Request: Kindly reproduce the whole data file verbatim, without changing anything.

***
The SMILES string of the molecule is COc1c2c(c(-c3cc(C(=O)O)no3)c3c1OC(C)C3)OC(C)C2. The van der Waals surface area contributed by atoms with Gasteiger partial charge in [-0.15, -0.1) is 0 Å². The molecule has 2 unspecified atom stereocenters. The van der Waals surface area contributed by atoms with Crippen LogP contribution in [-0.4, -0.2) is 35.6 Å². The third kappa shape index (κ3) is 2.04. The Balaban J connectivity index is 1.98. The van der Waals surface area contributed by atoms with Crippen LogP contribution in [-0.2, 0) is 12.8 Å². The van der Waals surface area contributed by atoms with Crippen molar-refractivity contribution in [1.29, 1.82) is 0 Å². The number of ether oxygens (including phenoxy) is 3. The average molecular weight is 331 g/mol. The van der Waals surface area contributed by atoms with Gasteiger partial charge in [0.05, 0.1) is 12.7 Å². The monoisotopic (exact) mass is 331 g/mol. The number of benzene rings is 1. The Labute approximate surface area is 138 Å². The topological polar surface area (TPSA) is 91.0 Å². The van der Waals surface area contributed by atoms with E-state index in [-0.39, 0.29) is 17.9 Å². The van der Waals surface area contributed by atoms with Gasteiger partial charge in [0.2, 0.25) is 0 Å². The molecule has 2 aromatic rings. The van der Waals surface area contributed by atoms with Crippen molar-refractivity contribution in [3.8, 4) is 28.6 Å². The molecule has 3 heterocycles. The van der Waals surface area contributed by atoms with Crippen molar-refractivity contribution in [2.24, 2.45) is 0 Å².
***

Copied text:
The SMILES string of the molecule is COc1c2c(c(-c3cc(C(=O)O)no3)c3c1OC(C)C3)OC(C)C2. The van der Waals surface area contributed by atoms with Gasteiger partial charge in [-0.15, -0.1) is 0 Å². The molecule has 2 unspecified atom stereocenters. The van der Waals surface area contributed by atoms with Crippen LogP contribution in [-0.4, -0.2) is 35.6 Å². The third kappa shape index (κ3) is 2.04. The Balaban J connectivity index is 1.98. The van der Waals surface area contributed by atoms with Crippen LogP contribution in [-0.2, 0) is 12.8 Å². The van der Waals surface area contributed by atoms with Crippen molar-refractivity contribution in [1.29, 1.82) is 0 Å². The number of ether oxygens (including phenoxy) is 3. The average molecular weight is 331 g/mol. The van der Waals surface area contributed by atoms with Gasteiger partial charge in [0.05, 0.1) is 12.7 Å². The monoisotopic (exact) mass is 331 g/mol. The number of benzene rings is 1. The Labute approximate surface area is 138 Å². The topological polar surface area (TPSA) is 91.0 Å². The van der Waals surface area contributed by atoms with E-state index in [-0.39, 0.29) is 17.9 Å². The van der Waals surface area contributed by atoms with Gasteiger partial charge in [0.2, 0.25) is 0 Å². The molecule has 2 aromatic rings. The van der Waals surface area contributed by atoms with Crippen molar-refractivity contribution in [3.8, 4) is 28.6 Å². The molecule has 3 heterocycles. The van der Waals surface area contributed by atoms with Crippen molar-refractivity contribution in [2.24, 2.45) is 0 Å².